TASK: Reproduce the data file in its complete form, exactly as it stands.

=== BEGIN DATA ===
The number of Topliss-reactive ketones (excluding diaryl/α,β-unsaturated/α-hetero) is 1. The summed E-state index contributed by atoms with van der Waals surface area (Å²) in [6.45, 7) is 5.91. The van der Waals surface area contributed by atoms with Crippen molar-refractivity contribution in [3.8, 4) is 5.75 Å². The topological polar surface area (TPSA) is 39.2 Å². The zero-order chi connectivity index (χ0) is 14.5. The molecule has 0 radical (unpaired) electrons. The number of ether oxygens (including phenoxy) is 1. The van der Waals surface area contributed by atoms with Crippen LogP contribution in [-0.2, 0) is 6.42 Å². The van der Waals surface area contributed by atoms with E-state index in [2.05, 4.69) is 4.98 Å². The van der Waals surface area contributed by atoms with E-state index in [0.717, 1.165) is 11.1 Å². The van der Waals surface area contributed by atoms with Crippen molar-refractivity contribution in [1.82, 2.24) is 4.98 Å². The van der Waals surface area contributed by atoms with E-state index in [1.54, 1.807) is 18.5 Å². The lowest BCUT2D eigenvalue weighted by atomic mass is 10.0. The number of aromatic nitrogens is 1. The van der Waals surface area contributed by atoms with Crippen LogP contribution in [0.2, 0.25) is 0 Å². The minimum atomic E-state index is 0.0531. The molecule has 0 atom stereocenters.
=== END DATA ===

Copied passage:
The number of Topliss-reactive ketones (excluding diaryl/α,β-unsaturated/α-hetero) is 1. The summed E-state index contributed by atoms with van der Waals surface area (Å²) in [6.45, 7) is 5.91. The van der Waals surface area contributed by atoms with Crippen molar-refractivity contribution in [3.8, 4) is 5.75 Å². The topological polar surface area (TPSA) is 39.2 Å². The zero-order chi connectivity index (χ0) is 14.5. The molecule has 0 radical (unpaired) electrons. The number of ether oxygens (including phenoxy) is 1. The van der Waals surface area contributed by atoms with Crippen LogP contribution in [-0.2, 0) is 6.42 Å². The van der Waals surface area contributed by atoms with E-state index in [2.05, 4.69) is 4.98 Å². The van der Waals surface area contributed by atoms with E-state index in [0.717, 1.165) is 11.1 Å². The van der Waals surface area contributed by atoms with Crippen molar-refractivity contribution in [1.82, 2.24) is 4.98 Å². The van der Waals surface area contributed by atoms with E-state index in [1.54, 1.807) is 18.5 Å². The lowest BCUT2D eigenvalue weighted by atomic mass is 10.0. The number of aromatic nitrogens is 1. The van der Waals surface area contributed by atoms with Crippen LogP contribution in [0.2, 0.25) is 0 Å². The minimum atomic E-state index is 0.0531. The molecule has 0 atom stereocenters.